There are quiet sounds that often get lost in the business of our daily lives. Catherine Reid’s book Falling Into Place: An Intimate Geography of Home is a chronologically organized collection of personal essays meant to entice us to listen.
Did ancient Egyptians make jewelry out of metal from space? According to a new article in Nature, they did indeed.
Archaeologists believe that iron smelting in ancient Egypt started around the sixth century BCE. But an iron bead found in a cemetery in 1911 at Gerzeh, about 43 miles south of Cairo, dates from approximately 3,300 BCE. Scanning electron microscopy, optical imaging and CT scanning revealed the presence of nickel-rich areas on the tube-shaped bead, indicating celestial provenance. The metal, it seems, came from a meteorite.
I am on a guided nature hike with a small group. Nature has been enhanced with some colored lights under the stream. In flying mode, I hover above the stream and spiral up and down the banks, all the while watching as the lights swirl. Finally, tiny lights like fireflies flutter down creating a fake gentle rain.
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Home to landmark institutions like the Ayurvedic Institute and the New Mexico School of Natural Therapeutics, Albuquerque is a mecca for alternative medicine. Scores of students from all over the world make a pilgrimmage to the Duke City, often becoming temporary or permanent residents during their studies.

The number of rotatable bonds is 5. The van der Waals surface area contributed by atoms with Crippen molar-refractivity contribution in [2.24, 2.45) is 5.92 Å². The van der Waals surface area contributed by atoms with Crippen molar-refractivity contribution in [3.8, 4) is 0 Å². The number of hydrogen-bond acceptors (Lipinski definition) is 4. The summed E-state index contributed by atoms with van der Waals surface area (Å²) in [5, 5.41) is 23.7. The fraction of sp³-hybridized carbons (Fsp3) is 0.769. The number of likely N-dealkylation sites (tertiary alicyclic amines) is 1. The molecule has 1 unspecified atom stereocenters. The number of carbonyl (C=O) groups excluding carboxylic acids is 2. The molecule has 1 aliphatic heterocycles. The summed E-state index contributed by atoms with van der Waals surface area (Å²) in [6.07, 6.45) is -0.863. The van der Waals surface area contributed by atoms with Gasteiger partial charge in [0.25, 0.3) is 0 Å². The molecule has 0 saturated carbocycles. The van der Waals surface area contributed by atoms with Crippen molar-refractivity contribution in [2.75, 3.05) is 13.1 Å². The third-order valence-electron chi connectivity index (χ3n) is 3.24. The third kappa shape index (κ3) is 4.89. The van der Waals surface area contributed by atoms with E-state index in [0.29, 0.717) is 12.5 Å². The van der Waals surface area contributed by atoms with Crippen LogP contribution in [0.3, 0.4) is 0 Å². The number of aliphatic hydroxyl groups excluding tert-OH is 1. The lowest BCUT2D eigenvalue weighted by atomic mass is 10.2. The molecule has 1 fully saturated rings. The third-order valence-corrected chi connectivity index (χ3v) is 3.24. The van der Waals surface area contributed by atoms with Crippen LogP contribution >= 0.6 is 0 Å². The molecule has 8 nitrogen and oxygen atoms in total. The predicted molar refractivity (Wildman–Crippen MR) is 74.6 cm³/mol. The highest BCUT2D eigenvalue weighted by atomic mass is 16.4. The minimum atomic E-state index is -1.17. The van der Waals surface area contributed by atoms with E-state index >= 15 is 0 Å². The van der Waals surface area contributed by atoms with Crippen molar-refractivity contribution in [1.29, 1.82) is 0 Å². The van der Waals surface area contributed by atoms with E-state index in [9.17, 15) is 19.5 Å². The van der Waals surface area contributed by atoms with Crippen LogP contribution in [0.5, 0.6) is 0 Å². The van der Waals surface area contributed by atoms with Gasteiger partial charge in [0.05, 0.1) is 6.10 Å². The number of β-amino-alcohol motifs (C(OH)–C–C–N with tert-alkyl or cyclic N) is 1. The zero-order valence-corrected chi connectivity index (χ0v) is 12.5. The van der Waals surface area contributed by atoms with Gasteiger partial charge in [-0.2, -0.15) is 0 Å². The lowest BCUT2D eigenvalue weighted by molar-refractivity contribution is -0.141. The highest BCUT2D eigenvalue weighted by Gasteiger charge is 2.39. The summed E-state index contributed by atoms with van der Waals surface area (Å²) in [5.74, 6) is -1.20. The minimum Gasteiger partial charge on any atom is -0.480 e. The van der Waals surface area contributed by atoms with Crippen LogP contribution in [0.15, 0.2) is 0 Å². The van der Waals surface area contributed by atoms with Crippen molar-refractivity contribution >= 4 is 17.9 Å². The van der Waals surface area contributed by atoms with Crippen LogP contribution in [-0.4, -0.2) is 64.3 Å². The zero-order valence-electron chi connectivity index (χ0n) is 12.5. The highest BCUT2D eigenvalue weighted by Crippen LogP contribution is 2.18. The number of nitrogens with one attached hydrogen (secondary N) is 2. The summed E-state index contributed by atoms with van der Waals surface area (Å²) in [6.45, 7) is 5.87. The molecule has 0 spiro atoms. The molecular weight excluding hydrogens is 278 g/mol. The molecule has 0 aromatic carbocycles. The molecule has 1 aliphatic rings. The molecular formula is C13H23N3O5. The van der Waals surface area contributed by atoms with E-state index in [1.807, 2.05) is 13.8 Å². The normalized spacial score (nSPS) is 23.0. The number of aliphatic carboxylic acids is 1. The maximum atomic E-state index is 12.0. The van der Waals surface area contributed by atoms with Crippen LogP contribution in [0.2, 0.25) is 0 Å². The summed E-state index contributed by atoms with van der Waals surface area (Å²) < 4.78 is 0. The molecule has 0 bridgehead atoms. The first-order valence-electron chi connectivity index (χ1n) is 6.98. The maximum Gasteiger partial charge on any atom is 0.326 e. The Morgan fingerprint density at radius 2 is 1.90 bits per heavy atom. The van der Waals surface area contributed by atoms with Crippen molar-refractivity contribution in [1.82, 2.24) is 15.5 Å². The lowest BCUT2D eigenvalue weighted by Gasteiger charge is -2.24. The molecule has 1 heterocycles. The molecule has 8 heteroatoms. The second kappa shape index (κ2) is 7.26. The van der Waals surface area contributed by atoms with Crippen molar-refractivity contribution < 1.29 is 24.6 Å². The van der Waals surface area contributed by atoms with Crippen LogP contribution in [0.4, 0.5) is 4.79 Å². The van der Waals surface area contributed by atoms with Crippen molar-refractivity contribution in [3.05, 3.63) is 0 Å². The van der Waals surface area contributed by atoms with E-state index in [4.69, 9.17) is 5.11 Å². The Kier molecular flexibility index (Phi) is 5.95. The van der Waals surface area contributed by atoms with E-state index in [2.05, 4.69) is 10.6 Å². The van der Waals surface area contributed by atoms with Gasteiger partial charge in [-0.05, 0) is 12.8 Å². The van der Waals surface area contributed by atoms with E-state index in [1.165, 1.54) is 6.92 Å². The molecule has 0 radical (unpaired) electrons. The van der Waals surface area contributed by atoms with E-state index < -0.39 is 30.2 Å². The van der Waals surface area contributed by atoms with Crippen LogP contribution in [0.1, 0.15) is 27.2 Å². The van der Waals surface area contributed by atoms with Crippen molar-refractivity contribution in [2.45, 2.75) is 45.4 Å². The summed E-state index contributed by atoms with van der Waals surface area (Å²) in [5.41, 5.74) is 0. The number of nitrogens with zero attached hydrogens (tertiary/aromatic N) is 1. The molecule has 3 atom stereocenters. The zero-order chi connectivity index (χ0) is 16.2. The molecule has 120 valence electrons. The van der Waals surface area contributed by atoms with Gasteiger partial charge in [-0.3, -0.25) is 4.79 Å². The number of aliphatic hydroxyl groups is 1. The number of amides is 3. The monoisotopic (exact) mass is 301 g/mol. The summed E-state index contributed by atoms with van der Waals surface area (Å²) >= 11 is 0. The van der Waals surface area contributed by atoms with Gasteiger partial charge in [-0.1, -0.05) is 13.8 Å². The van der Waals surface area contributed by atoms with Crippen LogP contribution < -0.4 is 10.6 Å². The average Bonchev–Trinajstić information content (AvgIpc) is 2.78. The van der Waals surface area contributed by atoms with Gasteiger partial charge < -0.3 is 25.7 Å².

Albuquerque's Ayurvedic Institute is one of the pre-eminent voices in Ayurveda, a form of traditional medicine in India. Through his many books, clinics, and impecable reputation Dr. Vasant Lad, the institute's founder, is well-respected throughout India and the world as one of the Ayurveda's foremost experts.
Three nature-filled trips that are close to home and far from ordinary
By John Bear
Get out and see some wildlife before it’s all gone. New Mexico is home to seven federal refuges, two of which are fairly close to Albuquerque. Visit fws.gov/southwest/refuges/nmrefuges.htmlfor a full list of federal preserves in New Mexico.
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